#1
Feb912, 06:18 PM

P: 20

I don't understand at all how you tell the computer to evaluate a complicated factorial expression such as the one given in in the infinite sum of binomial theorem as
Ʃ [n! / k!(nk)! ] * x^k where n is the final value of the sum and k is where you are in the loop. It's supposed to be INTEGER :: k, n REAL :: sum, fact, x ASK INPUT (what are x and n?) DO k = 0,n sum = sum + fact*x**k fact = fact * (nk)/(k+1) END DO Is there a procedure to figure out what the term multiplied by the fact variable should be? 



#2
Feb912, 07:32 PM

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P: 6,388

Look at what the term are summing, for each value of k.
When k = 0, it is n! / (0! n!) so k0 = 1 When k = 1, it is n! / (1! (n1)! so k1 = n = k0 * n / 1 When k = 2, it is n! / (2! (n2)! so k2 = n(n1) / 2! = k1 * (n1) / 2 When k = 3, it is n! / (3! (n3)! so k3 = n(n1)(n2) / 3! = k2 * (n2) / 3 etc. That is what the program is doing when it updates "fact".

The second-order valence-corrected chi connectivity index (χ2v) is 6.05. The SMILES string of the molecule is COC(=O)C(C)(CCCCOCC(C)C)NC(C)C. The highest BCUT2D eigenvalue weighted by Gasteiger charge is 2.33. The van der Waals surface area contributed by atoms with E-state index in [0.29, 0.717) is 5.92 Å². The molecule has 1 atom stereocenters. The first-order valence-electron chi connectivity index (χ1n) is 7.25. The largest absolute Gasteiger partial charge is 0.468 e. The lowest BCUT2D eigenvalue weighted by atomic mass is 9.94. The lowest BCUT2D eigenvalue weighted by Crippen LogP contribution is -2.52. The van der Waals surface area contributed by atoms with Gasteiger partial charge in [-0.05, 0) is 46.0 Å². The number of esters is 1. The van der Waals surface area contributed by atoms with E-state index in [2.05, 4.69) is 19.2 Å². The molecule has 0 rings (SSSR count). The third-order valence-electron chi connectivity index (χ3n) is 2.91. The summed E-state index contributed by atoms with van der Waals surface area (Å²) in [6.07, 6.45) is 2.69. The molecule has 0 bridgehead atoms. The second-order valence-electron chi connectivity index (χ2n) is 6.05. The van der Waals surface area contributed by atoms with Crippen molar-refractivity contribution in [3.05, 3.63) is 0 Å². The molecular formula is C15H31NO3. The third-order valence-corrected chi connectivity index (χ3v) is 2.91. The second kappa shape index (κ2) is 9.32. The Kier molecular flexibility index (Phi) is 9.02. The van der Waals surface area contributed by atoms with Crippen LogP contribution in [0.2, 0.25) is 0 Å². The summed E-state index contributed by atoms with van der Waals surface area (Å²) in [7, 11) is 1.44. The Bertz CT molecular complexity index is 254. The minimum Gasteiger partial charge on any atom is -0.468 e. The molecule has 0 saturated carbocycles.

#3
Feb912, 09:35 PM

P: 20

Hmmm... then fact * (nk)/(k+1) can't be right because it doesn't match the results of working out all the factorials like that. I checked it in command prompt and it said the sum with x = 2 and n = 2 is 5. This sum represents (1+x)^n which should be 9 in that case.
I thought fact * ( (nk+1) / k ) would work but I'm not getting the right answer with that either. 



#4
Feb912, 09:50 PM

P: 20

Fortran Factorials
disregard that. i worked it out on paper and i got 9 but for some reason the program is outputting 5...
If the k0,k1,k2 etc values are the "fact", how is (n2)/3 = (nk)/(k+1) for k = 3? That's why I thought it should be ( (nk+1) / k ). 



#5
Feb1012, 07:33 AM

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Each time through the loop, it uses the current value of fact, then calculates the next value. 



#6
Feb1012, 10:30 AM

P: 129





#7
Feb1012, 10:38 AM

P: 20




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